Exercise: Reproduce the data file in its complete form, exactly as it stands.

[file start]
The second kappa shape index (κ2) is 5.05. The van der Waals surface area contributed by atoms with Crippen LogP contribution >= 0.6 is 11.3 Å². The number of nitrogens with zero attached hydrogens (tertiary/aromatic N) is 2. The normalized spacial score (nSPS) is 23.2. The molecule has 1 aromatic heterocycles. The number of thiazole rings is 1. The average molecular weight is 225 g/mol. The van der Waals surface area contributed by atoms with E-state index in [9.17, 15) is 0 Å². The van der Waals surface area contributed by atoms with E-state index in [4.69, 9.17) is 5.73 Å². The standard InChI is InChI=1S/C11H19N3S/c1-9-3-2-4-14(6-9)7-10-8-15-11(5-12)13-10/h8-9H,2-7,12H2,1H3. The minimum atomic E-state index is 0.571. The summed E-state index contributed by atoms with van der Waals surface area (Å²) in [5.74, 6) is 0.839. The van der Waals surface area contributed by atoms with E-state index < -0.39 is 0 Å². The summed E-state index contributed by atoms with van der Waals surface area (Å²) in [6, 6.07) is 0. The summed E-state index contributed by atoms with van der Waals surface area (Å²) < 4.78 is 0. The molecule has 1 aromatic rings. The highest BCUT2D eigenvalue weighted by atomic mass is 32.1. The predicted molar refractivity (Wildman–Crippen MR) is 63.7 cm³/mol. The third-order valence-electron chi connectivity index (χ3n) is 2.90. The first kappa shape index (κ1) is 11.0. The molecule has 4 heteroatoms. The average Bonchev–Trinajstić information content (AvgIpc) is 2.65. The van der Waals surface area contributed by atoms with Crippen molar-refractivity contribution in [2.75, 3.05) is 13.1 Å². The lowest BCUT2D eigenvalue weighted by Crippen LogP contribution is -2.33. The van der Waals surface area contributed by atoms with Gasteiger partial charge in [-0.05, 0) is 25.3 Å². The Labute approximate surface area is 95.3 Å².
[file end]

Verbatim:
The second kappa shape index (κ2) is 5.05. The van der Waals surface area contributed by atoms with Crippen LogP contribution >= 0.6 is 11.3 Å². The number of nitrogens with zero attached hydrogens (tertiary/aromatic N) is 2. The normalized spacial score (nSPS) is 23.2. The molecule has 1 aromatic heterocycles. The number of thiazole rings is 1. The average molecular weight is 225 g/mol. The van der Waals surface area contributed by atoms with E-state index in [9.17, 15) is 0 Å². The van der Waals surface area contributed by atoms with E-state index in [4.69, 9.17) is 5.73 Å². The standard InChI is InChI=1S/C11H19N3S/c1-9-3-2-4-14(6-9)7-10-8-15-11(5-12)13-10/h8-9H,2-7,12H2,1H3. The minimum atomic E-state index is 0.571. The summed E-state index contributed by atoms with van der Waals surface area (Å²) in [5.74, 6) is 0.839. The van der Waals surface area contributed by atoms with E-state index < -0.39 is 0 Å². The summed E-state index contributed by atoms with van der Waals surface area (Å²) in [6, 6.07) is 0. The summed E-state index contributed by atoms with van der Waals surface area (Å²) < 4.78 is 0. The molecule has 1 aromatic rings. The highest BCUT2D eigenvalue weighted by atomic mass is 32.1. The predicted molar refractivity (Wildman–Crippen MR) is 63.7 cm³/mol. The third-order valence-electron chi connectivity index (χ3n) is 2.90. The first kappa shape index (κ1) is 11.0. The molecule has 4 heteroatoms. The average Bonchev–Trinajstić information content (AvgIpc) is 2.65. The van der Waals surface area contributed by atoms with Crippen molar-refractivity contribution in [2.75, 3.05) is 13.1 Å². The lowest BCUT2D eigenvalue weighted by Crippen LogP contribution is -2.33. The van der Waals surface area contributed by atoms with Gasteiger partial charge in [-0.05, 0) is 25.3 Å². The Labute approximate surface area is 95.3 Å².